Richard Lynn Kremer

Associate Professor of History

Professor Kremer teaches courses in the history of science, medicine and technology. He earned his PhD in History of Science from Harvard and specializes in European science from the fifteenth through the nineteenth centuries and the history of scientific instruments. His books include The Thermodynamics of Life and Experimental Physiology (Garland 1990), a study of experiment in nineteenth-century medicine; Letters of Hermann von Helmholtz to His Wife, 1849-1859 (Steiner 1990), an edition of early letters by a leading German physicist and cultural icon; and a number of edited volumes, including Study, measure, experiment: Stories of scientific instruments at Dartmouth (Terra Nova Press, 2005); Johannes Kepler, from Tübingen to Zagan (Polish Academy of Sciences, 2009), Regiomontanus's Defense of Theon, ca. 1465-1475 (Dartmouth Library Digital Edition, 2010); Johann Hevelius and hs world (Polish Academy of Sciences, 2013); Scientific instruments on display (Brill, 2014). His work has been supported by grants from the Europan Research Council, National Endowment for the Humanities, National Science Foundation, Humboldt Foundation, and the Howard Foundation.  In 2011, he was elected to membership in the International Academy of the History of Science.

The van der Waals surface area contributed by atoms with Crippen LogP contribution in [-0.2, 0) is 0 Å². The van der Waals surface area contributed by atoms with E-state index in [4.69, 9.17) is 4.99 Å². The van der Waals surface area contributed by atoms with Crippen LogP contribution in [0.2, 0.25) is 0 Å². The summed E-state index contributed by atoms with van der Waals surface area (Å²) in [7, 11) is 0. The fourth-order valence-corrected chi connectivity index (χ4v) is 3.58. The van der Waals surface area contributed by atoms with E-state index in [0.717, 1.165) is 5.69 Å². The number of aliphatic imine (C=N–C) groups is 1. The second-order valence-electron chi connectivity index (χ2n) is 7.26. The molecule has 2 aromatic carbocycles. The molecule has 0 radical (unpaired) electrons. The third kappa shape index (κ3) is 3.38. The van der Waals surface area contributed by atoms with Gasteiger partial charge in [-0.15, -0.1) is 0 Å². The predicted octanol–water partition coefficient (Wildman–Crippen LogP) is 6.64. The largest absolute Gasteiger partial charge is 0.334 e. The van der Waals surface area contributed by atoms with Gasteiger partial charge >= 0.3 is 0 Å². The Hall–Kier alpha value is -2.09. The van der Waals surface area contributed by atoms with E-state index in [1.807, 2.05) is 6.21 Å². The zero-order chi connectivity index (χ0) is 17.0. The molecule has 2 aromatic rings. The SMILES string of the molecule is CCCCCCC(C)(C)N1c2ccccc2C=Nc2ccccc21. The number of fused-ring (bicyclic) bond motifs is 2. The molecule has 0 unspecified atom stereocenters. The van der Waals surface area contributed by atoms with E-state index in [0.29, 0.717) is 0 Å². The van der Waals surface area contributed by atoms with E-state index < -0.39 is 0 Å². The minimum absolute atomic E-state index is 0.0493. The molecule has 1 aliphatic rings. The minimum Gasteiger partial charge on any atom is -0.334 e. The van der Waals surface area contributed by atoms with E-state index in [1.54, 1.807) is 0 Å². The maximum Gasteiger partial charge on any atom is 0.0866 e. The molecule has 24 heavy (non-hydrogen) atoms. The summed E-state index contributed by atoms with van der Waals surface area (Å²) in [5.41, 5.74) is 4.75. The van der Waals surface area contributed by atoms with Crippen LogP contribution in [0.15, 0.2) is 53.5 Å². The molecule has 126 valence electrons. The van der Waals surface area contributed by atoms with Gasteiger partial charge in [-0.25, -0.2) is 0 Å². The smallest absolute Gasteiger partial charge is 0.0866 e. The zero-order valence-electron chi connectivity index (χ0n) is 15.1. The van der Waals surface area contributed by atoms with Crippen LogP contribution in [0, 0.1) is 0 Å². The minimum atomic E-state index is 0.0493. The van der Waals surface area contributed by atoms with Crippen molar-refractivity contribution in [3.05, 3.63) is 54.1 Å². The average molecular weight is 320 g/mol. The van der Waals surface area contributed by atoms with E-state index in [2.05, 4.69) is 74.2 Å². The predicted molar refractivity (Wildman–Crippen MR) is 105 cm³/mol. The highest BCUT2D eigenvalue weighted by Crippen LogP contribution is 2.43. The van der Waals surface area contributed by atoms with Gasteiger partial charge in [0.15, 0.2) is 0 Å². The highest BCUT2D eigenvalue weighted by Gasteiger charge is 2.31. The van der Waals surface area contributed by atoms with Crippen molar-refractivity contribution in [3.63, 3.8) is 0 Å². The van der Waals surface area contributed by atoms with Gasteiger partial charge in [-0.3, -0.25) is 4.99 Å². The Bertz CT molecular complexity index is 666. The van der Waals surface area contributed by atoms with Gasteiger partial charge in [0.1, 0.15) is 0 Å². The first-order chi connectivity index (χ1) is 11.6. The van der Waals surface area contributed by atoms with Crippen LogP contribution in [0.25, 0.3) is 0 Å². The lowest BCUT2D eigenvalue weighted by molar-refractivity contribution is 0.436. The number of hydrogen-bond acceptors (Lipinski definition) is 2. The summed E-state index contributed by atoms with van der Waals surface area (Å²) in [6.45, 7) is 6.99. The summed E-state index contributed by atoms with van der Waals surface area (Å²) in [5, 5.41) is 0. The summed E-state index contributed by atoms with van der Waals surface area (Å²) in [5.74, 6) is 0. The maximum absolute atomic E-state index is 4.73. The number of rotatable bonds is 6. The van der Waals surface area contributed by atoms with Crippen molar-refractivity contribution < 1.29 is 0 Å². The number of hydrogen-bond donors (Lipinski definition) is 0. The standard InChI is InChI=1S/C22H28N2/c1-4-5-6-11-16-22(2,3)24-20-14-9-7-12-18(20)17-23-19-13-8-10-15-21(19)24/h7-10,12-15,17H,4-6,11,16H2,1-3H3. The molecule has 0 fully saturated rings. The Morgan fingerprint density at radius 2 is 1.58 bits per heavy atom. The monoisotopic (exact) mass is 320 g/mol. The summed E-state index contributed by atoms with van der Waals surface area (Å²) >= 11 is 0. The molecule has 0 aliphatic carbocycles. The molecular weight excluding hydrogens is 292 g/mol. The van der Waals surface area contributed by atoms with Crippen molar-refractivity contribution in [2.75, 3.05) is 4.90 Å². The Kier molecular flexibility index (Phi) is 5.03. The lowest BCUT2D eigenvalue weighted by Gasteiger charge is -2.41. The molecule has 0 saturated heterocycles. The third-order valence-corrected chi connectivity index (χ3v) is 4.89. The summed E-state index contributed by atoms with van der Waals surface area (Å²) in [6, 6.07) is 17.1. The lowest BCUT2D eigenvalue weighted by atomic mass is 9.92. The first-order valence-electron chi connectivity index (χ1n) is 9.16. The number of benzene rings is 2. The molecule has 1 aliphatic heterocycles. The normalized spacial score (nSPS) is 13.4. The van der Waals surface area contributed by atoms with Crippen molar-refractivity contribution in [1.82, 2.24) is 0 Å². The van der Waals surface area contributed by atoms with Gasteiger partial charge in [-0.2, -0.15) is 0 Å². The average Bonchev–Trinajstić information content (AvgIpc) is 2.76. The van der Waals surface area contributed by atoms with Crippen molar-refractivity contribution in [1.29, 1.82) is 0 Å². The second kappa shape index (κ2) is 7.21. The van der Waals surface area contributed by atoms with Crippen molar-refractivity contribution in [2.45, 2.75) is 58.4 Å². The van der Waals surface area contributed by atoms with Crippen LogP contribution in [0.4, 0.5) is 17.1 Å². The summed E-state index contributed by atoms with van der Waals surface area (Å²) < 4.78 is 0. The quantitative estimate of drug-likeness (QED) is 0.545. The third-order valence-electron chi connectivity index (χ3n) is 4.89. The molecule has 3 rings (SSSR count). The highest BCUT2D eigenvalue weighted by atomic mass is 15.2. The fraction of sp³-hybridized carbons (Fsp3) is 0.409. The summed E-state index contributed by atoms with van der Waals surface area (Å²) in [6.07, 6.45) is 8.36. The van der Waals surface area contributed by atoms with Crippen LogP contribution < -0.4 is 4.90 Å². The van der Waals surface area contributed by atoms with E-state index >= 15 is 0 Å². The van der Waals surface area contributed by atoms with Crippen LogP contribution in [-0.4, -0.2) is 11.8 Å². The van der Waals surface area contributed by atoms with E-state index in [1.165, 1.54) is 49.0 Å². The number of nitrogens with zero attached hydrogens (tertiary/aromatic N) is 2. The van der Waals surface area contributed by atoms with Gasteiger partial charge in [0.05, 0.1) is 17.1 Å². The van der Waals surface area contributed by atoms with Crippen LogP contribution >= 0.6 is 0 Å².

405 Carson Hall
HB 6107


  • B.A. Goshen College
  • M.A. Harvard University
  • Ph.D. Harvard University

Selected Publications

  • "Incunable almanacs and practica as practical knowlede produced in trading zones." In The structures of practical knowledge, pp. 333-369. Ed. Matteo Valleiani. Berlin: Springer, 2017.

  • "Selling mathematical instruments in America before the printed trade catalog." In How scientific instruments have changed hands, pp. 171-211. Ed. Alison D. Morrison-Low, Sara Schechner and Paolo Brenni. Leiden: Brill, 2017.

  • "How do writings in the early astral sciences reveal mathematical practices and practitioners?"  Special issue of Centaurus, 58/1-2 (2016), co-edited with Matthieu Husson.

  • "Playing with geometrical tools: Johannes Stabius's Astrolabium imperatorium (1515) and its successors." Centaurus, 58 (2016), 104-134.

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Works In Progress

The Copernican Revolution from Below; Alfonsine Astronomy in the Fifteenth Century: A Survey of Incunable Calendars and Almanacs ; On the Epistemic Significance of Writing in Rows and Columns: Tables in the History of Astronomy